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Pharmacometrics can be defined as that branch of science concerned with mathematical models of biology, pharmacology, disease, and physiology used to describe and quantify interactions between xenobiotics and patients (human and non-human), including beneficial effects and adverse effects.[1] It is normally applied to quantify drug, disease and trial information to aid efficient drug development, regulatory decisions and rational drug treatment in patients.

Pharmacometrics uses models based on pharmacology, physiology and disease for quantitative analysis of interactions between drugs and patients. This involves Systems pharmacology, pharmacokinetics, pharmacodynamics and disease progression with a focus on populations and variability.

Drug models describe the relationship between exposure (or pharmacokinetics), response (or pharmacodynamics) for both desired and undesired effects. See also dose-response.

Disease models describe the time course of disease and placebo effects. Disease and drug models are used to understand the relationship between treatment, biomarker changes and clinical outcomes.

Trial models describe variations from the nominal trial protocol due to things such as patient dropout and lack of adherence to the dosing regimen.

Mould and Upton provide an overview of basic concepts in population modeling, simulation, and model-based drug development.[2]

A major focus of pharmacometrics is to understand variability in drug response. Variability may be predictable (e.g. due to differences in body weight or kidney function) or apparently unpredictable (a reflection of current lack of knowledge).


Historically, pharmacometrics has been represented in related clinical pharmacology and statistics organizations. A number of smaller local organizations in Europe, United States, and New Zealand/Australia held local meetings. In the early 90's, The PAGE meeting was organized and has been held yearly since then, although no official organization was present. Ette and Williams have provided a historical context from which the evolution of pharmacometrics can be appreciated.[3]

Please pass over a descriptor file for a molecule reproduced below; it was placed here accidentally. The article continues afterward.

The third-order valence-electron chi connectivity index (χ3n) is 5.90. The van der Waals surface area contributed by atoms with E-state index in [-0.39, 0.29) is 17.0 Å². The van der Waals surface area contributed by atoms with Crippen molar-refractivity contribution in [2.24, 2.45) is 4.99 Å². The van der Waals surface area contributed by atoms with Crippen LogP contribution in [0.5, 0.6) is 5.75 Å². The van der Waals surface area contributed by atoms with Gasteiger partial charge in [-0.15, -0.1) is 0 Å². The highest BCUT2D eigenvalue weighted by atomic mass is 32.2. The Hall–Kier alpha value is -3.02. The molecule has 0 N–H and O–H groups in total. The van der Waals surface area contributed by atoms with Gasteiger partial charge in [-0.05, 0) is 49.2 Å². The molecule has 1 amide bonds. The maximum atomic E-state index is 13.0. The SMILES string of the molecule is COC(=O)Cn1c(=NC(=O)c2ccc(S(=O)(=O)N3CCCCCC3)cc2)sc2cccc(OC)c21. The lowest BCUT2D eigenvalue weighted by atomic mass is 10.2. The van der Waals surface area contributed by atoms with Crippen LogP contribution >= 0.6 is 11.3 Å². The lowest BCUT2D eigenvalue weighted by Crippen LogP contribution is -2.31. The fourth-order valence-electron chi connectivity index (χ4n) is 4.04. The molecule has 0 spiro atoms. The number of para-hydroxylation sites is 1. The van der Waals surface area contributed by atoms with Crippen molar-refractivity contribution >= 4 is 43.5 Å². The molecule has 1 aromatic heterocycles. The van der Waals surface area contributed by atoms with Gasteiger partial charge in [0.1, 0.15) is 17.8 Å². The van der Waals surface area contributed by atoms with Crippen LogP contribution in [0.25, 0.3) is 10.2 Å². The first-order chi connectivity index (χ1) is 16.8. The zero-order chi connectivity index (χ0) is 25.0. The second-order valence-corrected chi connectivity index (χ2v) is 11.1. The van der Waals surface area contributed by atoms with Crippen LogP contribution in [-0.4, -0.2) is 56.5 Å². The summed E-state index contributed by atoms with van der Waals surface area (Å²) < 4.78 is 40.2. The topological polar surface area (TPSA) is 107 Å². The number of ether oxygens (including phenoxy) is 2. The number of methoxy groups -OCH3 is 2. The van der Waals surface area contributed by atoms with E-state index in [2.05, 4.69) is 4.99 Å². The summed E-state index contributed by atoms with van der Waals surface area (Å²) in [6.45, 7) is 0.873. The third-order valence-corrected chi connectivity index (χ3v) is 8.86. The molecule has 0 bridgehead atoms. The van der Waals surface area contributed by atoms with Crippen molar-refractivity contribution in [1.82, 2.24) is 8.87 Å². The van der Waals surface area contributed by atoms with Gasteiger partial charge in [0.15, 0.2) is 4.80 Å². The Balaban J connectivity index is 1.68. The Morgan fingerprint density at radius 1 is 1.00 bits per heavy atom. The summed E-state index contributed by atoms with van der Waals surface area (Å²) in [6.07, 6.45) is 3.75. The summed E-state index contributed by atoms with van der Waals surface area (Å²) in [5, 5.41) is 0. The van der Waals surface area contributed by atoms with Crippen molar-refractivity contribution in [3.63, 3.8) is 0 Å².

In 2011, the American Society of Pharmacometrics (ASoP) was founded from a number of local American groups, and over 600 members worldwide joined ASoP within 6 months. In 2012, ASoP evolved to the International Society of Pharmacometrics (ISoP) to reflect the increasing number of international members. ISoP’s growth continues and the Society currently represents over 1000 members from almost 30 countries around the world.[4] Regional groups include PAGE in Europe[5] and PAGANZ in Australia and New Zealand.[6]

Pharmacometricians typically come from disciplines such as Clinical Pharmacology, Statistics, Medicine,or Engineering. The first professor of pharmacometrics was Mats Karlsson, Uppsala University.[7]


Scientific meetings[edit]


  1. ^ Barrett, Jeffrey (2008). "Pharmacometrics: A Multidisciplinary Field to Facilitate Critical Thinking in Drug Development and Translational Research Settings". The Journal of Clinical Pharmacology. 48: 632. 
  2. ^ Mould DR, Upton RN Basic concepts in population modeling, simulation, and model-based drug development Nature September 2012 doi:10.1038/psp.2012.4
  3. ^ Williams, PJ (2007). Pharmacometrics: The Science of Quantitative Pharmacology. : John Wiley & Sons;. p. 1. 
  4. ^ International Society of Pharmacometrics (ISoP)
  5. ^ Population Approach Group Europe (PAGE)
  6. ^ *Population Approach Group of Australia and New Zealand (PAGANZ)
  7. ^